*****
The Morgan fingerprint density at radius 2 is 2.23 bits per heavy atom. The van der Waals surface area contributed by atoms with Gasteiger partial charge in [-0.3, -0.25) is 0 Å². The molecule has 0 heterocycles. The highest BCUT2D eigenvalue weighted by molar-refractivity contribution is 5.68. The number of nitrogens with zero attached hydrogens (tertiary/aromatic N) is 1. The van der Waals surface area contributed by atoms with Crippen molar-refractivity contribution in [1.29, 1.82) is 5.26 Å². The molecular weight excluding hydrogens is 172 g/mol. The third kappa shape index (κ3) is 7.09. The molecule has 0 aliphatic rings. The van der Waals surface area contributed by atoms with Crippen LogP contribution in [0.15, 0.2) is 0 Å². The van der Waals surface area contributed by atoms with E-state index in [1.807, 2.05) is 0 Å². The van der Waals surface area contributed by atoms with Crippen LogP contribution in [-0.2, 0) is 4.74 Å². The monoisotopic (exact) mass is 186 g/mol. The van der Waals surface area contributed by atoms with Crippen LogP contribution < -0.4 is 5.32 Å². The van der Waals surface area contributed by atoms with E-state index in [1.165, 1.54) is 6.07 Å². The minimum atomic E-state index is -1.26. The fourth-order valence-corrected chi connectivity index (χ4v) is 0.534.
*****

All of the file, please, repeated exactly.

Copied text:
The Morgan fingerprint density at radius 2 is 2.23 bits per heavy atom. The van der Waals surface area contributed by atoms with Gasteiger partial charge in [-0.3, -0.25) is 0 Å². The molecule has 0 heterocycles. The highest BCUT2D eigenvalue weighted by molar-refractivity contribution is 5.68. The number of nitrogens with zero attached hydrogens (tertiary/aromatic N) is 1. The van der Waals surface area contributed by atoms with Crippen molar-refractivity contribution in [1.29, 1.82) is 5.26 Å². The molecular weight excluding hydrogens is 172 g/mol. The third kappa shape index (κ3) is 7.09. The molecule has 0 aliphatic rings. The van der Waals surface area contributed by atoms with Crippen LogP contribution in [0.15, 0.2) is 0 Å². The van der Waals surface area contributed by atoms with E-state index in [1.807, 2.05) is 0 Å². The van der Waals surface area contributed by atoms with Crippen LogP contribution in [-0.2, 0) is 4.74 Å². The monoisotopic (exact) mass is 186 g/mol. The van der Waals surface area contributed by atoms with Crippen LogP contribution < -0.4 is 5.32 Å². The van der Waals surface area contributed by atoms with E-state index in [1.165, 1.54) is 6.07 Å². The minimum atomic E-state index is -1.26. The fourth-order valence-corrected chi connectivity index (χ4v) is 0.534.